Colonia Ulpia Traiana is the only Roman city north of the Alps whose remains have remained extensively accessible for research. To date, however, less than one-fifth of the ancient city has been excavated. Modern methods should make it possible to look into the ground more quickly.
Relaxing on historic ground … just a few centimetres over Roman layers. Geophysical prospectors cover the ground on foot.
One of the dilemmas faced by archaeologists is that their excavations frequently also mean destroying the excavated layers. The objective on the APX site is therefore not to expose as large an area as possible. Instead, the excavators in Xanten concentrate on areas in which intervention in the ground is unavoidable, as well as on areas which promise to yield specific information on the Roman city.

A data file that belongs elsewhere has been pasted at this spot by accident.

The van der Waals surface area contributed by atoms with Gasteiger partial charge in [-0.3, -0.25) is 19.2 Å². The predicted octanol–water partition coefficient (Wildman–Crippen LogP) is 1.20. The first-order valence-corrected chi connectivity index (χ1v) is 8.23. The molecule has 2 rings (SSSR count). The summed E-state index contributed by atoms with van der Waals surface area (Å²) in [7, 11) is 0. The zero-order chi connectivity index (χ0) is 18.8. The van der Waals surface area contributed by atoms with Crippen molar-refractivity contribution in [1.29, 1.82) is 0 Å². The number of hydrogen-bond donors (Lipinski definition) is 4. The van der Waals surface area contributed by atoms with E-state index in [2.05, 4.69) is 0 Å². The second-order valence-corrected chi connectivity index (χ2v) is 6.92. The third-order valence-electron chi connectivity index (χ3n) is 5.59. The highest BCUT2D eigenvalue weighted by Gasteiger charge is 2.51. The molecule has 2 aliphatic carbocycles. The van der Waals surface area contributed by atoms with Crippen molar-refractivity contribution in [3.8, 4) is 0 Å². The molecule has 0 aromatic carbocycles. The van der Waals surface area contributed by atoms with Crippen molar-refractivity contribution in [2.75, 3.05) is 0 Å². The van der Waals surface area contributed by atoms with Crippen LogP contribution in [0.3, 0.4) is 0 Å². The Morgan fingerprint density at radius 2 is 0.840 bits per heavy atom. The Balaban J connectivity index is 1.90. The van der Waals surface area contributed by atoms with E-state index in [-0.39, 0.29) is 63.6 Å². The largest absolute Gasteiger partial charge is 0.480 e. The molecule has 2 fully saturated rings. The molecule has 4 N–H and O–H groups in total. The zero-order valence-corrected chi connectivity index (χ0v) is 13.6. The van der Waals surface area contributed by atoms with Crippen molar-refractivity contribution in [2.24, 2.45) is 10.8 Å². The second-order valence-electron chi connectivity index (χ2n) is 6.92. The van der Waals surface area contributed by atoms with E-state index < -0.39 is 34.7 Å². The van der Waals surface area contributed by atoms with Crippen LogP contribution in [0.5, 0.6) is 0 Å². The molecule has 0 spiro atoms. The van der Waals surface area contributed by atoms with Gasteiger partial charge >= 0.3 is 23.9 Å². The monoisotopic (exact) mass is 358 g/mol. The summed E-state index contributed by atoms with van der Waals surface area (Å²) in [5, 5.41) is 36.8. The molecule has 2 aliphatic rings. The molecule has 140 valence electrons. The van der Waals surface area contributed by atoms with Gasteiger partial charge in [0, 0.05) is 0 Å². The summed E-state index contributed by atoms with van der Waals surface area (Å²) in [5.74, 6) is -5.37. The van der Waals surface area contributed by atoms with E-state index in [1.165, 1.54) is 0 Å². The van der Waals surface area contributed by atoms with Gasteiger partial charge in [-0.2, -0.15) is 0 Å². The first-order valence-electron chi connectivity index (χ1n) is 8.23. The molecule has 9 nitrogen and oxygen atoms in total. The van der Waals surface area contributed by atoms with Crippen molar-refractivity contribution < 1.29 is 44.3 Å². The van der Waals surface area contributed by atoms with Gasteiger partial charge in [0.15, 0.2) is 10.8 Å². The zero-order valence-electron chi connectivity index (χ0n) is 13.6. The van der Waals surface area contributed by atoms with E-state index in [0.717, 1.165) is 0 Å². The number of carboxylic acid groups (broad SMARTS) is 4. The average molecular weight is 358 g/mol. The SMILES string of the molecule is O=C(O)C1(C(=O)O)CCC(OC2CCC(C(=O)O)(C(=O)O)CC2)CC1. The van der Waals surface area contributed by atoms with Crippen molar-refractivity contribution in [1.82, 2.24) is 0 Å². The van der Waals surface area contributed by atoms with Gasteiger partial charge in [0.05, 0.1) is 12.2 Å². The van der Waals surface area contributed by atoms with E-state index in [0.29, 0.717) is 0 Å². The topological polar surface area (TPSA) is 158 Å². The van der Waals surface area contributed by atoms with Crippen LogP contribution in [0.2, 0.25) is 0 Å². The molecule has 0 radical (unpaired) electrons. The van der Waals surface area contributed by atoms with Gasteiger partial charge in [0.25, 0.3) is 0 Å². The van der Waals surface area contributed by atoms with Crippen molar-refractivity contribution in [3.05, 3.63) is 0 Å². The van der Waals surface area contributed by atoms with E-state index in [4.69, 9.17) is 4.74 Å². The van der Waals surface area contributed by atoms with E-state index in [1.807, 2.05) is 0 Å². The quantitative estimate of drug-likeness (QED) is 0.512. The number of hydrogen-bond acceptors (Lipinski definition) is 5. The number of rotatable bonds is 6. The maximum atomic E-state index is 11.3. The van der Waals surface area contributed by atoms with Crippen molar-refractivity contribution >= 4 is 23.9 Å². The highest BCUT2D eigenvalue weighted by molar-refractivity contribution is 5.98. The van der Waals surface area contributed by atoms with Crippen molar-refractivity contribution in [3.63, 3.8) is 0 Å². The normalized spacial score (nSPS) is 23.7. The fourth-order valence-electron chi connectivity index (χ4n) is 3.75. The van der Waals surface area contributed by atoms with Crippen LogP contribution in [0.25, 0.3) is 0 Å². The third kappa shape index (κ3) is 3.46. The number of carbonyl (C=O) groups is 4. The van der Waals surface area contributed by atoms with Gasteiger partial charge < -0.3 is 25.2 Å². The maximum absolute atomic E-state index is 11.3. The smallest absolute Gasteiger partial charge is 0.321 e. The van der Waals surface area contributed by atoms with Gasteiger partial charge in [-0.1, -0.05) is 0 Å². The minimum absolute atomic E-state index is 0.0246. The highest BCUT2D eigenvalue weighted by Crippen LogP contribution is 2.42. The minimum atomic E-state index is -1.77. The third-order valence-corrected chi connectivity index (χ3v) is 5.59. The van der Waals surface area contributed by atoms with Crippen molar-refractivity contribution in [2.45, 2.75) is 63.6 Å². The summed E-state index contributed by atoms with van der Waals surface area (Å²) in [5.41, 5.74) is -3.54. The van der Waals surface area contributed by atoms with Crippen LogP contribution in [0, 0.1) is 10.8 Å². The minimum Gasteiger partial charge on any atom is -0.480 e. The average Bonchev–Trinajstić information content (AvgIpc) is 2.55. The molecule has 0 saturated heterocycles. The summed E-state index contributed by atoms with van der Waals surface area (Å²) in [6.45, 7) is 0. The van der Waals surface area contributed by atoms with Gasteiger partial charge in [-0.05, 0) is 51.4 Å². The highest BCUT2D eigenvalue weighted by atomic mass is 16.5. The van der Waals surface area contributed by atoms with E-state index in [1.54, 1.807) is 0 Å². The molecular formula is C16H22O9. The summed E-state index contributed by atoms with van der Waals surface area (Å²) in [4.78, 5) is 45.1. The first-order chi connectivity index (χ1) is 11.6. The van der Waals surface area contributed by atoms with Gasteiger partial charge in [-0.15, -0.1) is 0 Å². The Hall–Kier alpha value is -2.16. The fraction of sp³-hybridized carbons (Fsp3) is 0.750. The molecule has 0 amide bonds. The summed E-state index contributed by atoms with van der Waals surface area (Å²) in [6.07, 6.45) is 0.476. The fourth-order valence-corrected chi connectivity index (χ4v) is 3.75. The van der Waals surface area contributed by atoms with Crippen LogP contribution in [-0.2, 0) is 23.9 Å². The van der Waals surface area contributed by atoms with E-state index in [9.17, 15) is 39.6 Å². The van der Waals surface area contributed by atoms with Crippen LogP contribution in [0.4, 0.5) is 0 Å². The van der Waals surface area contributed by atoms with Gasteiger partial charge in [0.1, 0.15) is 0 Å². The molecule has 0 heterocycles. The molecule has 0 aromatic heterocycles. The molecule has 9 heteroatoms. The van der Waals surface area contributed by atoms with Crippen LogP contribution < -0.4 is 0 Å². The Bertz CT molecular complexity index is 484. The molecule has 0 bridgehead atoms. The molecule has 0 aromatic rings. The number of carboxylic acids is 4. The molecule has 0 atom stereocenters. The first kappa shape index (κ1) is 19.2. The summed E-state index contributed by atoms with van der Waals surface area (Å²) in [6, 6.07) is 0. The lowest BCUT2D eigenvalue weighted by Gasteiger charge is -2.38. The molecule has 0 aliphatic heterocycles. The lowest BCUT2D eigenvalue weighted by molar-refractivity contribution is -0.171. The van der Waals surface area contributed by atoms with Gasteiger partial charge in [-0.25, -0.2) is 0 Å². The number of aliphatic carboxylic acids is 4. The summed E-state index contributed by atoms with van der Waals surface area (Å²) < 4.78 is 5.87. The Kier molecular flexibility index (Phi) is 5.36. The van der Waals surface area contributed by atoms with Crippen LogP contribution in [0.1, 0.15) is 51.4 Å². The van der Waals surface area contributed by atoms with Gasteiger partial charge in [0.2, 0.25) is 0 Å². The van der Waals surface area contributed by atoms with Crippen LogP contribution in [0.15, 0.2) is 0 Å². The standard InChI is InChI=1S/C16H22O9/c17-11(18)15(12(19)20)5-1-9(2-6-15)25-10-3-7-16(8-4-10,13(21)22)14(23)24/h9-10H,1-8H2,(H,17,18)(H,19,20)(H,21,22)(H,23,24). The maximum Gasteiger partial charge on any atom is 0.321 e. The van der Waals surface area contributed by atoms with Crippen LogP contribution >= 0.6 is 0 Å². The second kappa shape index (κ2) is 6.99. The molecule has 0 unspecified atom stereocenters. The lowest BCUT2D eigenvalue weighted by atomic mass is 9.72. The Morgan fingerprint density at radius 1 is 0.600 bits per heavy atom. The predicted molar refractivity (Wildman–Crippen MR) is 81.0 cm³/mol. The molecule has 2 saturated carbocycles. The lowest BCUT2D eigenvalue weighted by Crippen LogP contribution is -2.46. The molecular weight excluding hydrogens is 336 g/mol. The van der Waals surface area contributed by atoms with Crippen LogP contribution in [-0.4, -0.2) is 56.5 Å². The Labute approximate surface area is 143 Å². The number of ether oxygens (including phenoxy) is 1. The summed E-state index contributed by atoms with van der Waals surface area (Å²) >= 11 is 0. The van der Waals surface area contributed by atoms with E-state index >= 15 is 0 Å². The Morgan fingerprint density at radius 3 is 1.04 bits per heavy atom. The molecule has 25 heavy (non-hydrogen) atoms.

In optimum cases, concealed structures in the ground become clearly visible.
Ground radar, measurement of electrical resistance and geomagnetics permit a first non-destructive look into the ground. Different densities and electrical conductivity of the subsoil are measured down to a depth of more than two metres. Not uncommonly, this reveals the remains of walls, as well as layers of loose rubble and other anomalies. The results are charted in maps providing a first indication of the structure below the turf.
The APX has teamed up with the Berlin-based eastern atlas company in a research project which aims to survey the entire area of the Roman city using non-destructive geophysical methods. The measurements have already yielded exciting insights into the nature of the ancient city. However, they can never provide the same insights into Roman life as excavations.